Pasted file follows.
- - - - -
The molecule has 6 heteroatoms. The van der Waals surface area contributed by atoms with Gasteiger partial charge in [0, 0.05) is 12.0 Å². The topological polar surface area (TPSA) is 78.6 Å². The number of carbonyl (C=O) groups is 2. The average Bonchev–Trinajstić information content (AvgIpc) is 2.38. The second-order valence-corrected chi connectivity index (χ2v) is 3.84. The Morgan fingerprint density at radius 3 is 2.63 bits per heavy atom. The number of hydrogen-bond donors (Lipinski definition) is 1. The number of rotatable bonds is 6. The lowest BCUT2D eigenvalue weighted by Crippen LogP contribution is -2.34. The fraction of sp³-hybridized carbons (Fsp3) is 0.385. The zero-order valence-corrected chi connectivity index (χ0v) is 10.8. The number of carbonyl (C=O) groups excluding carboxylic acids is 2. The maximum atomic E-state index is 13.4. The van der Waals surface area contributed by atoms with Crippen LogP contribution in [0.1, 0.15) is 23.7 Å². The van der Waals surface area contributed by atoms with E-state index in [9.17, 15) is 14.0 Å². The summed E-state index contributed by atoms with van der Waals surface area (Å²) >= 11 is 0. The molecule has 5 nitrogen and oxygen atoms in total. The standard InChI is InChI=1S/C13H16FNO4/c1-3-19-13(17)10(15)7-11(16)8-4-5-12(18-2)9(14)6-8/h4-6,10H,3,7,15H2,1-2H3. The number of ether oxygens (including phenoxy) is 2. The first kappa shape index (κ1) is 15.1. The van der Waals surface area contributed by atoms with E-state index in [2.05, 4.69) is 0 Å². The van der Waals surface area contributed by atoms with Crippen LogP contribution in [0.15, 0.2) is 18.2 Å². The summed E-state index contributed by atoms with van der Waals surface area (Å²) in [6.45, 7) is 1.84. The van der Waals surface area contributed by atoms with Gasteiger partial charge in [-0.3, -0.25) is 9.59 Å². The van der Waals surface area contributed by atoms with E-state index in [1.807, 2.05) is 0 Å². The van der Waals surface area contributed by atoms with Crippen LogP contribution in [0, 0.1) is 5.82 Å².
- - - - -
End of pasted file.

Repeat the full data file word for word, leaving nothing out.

The molecule has 6 heteroatoms. The van der Waals surface area contributed by atoms with Gasteiger partial charge in [0, 0.05) is 12.0 Å². The topological polar surface area (TPSA) is 78.6 Å². The number of carbonyl (C=O) groups is 2. The average Bonchev–Trinajstić information content (AvgIpc) is 2.38. The second-order valence-corrected chi connectivity index (χ2v) is 3.84. The Morgan fingerprint density at radius 3 is 2.63 bits per heavy atom. The number of hydrogen-bond donors (Lipinski definition) is 1. The number of rotatable bonds is 6. The lowest BCUT2D eigenvalue weighted by Crippen LogP contribution is -2.34. The fraction of sp³-hybridized carbons (Fsp3) is 0.385. The zero-order valence-corrected chi connectivity index (χ0v) is 10.8. The number of carbonyl (C=O) groups excluding carboxylic acids is 2. The maximum atomic E-state index is 13.4. The van der Waals surface area contributed by atoms with Crippen LogP contribution in [0.1, 0.15) is 23.7 Å². The van der Waals surface area contributed by atoms with E-state index in [9.17, 15) is 14.0 Å². The summed E-state index contributed by atoms with van der Waals surface area (Å²) >= 11 is 0. The molecule has 5 nitrogen and oxygen atoms in total. The standard InChI is InChI=1S/C13H16FNO4/c1-3-19-13(17)10(15)7-11(16)8-4-5-12(18-2)9(14)6-8/h4-6,10H,3,7,15H2,1-2H3. The number of ether oxygens (including phenoxy) is 2. The first kappa shape index (κ1) is 15.1. The van der Waals surface area contributed by atoms with E-state index in [2.05, 4.69) is 0 Å². The van der Waals surface area contributed by atoms with Crippen LogP contribution in [0.15, 0.2) is 18.2 Å². The summed E-state index contributed by atoms with van der Waals surface area (Å²) in [6.45, 7) is 1.84. The van der Waals surface area contributed by atoms with Gasteiger partial charge in [-0.3, -0.25) is 9.59 Å². The van der Waals surface area contributed by atoms with E-state index in [1.807, 2.05) is 0 Å². The van der Waals surface area contributed by atoms with Crippen LogP contribution in [0, 0.1) is 5.82 Å².